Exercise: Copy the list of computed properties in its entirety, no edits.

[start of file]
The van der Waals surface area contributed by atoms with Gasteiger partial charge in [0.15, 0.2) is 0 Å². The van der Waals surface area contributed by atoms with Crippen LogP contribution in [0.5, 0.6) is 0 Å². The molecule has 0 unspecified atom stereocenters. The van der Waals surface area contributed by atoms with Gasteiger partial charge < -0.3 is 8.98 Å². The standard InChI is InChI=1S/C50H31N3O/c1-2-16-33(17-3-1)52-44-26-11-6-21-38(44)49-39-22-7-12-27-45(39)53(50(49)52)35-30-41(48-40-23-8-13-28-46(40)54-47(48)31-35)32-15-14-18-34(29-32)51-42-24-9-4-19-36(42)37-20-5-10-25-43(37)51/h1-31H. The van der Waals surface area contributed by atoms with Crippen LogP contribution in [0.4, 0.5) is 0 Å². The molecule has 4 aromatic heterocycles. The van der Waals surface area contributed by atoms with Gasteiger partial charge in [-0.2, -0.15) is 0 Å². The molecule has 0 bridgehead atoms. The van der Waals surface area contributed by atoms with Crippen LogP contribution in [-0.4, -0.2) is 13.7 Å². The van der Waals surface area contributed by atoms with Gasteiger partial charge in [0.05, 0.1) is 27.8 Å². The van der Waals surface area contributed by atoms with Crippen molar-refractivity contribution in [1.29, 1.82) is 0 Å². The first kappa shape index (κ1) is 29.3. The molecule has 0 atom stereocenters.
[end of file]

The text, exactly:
The van der Waals surface area contributed by atoms with Gasteiger partial charge in [0.15, 0.2) is 0 Å². The van der Waals surface area contributed by atoms with Crippen LogP contribution in [0.5, 0.6) is 0 Å². The molecule has 0 unspecified atom stereocenters. The van der Waals surface area contributed by atoms with Gasteiger partial charge < -0.3 is 8.98 Å². The standard InChI is InChI=1S/C50H31N3O/c1-2-16-33(17-3-1)52-44-26-11-6-21-38(44)49-39-22-7-12-27-45(39)53(50(49)52)35-30-41(48-40-23-8-13-28-46(40)54-47(48)31-35)32-15-14-18-34(29-32)51-42-24-9-4-19-36(42)37-20-5-10-25-43(37)51/h1-31H. The van der Waals surface area contributed by atoms with Crippen LogP contribution in [0.4, 0.5) is 0 Å². The molecule has 4 aromatic heterocycles. The van der Waals surface area contributed by atoms with Gasteiger partial charge in [-0.2, -0.15) is 0 Å². The molecule has 0 bridgehead atoms. The van der Waals surface area contributed by atoms with Crippen LogP contribution in [-0.4, -0.2) is 13.7 Å². The van der Waals surface area contributed by atoms with Gasteiger partial charge in [0.05, 0.1) is 27.8 Å². The van der Waals surface area contributed by atoms with Crippen molar-refractivity contribution in [1.29, 1.82) is 0 Å². The first kappa shape index (κ1) is 29.3. The molecule has 0 atom stereocenters.